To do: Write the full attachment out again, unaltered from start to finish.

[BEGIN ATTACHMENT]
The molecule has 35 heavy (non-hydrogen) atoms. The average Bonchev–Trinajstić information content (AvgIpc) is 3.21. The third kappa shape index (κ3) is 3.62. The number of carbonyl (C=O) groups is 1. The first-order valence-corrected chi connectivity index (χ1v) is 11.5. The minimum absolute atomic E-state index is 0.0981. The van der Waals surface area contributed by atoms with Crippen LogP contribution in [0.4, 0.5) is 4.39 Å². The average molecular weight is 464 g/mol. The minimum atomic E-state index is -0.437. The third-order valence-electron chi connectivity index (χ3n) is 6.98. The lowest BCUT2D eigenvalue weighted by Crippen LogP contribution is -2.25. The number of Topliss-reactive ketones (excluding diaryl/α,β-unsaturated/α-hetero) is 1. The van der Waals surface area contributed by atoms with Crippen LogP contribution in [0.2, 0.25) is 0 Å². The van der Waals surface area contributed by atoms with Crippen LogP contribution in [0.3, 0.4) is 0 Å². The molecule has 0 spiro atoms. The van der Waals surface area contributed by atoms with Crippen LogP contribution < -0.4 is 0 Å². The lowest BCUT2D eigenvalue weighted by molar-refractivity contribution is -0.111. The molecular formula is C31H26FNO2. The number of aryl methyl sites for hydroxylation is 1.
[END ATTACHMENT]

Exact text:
The molecule has 35 heavy (non-hydrogen) atoms. The average Bonchev–Trinajstić information content (AvgIpc) is 3.21. The third kappa shape index (κ3) is 3.62. The number of carbonyl (C=O) groups is 1. The first-order valence-corrected chi connectivity index (χ1v) is 11.5. The minimum absolute atomic E-state index is 0.0981. The van der Waals surface area contributed by atoms with Crippen LogP contribution in [0.4, 0.5) is 4.39 Å². The average molecular weight is 464 g/mol. The minimum atomic E-state index is -0.437. The third-order valence-electron chi connectivity index (χ3n) is 6.98. The lowest BCUT2D eigenvalue weighted by Crippen LogP contribution is -2.25. The number of Topliss-reactive ketones (excluding diaryl/α,β-unsaturated/α-hetero) is 1. The van der Waals surface area contributed by atoms with Crippen LogP contribution in [0.2, 0.25) is 0 Å². The van der Waals surface area contributed by atoms with Crippen LogP contribution in [0.3, 0.4) is 0 Å². The molecule has 0 spiro atoms. The van der Waals surface area contributed by atoms with Crippen LogP contribution < -0.4 is 0 Å². The lowest BCUT2D eigenvalue weighted by molar-refractivity contribution is -0.111. The molecular formula is C31H26FNO2. The number of aryl methyl sites for hydroxylation is 1.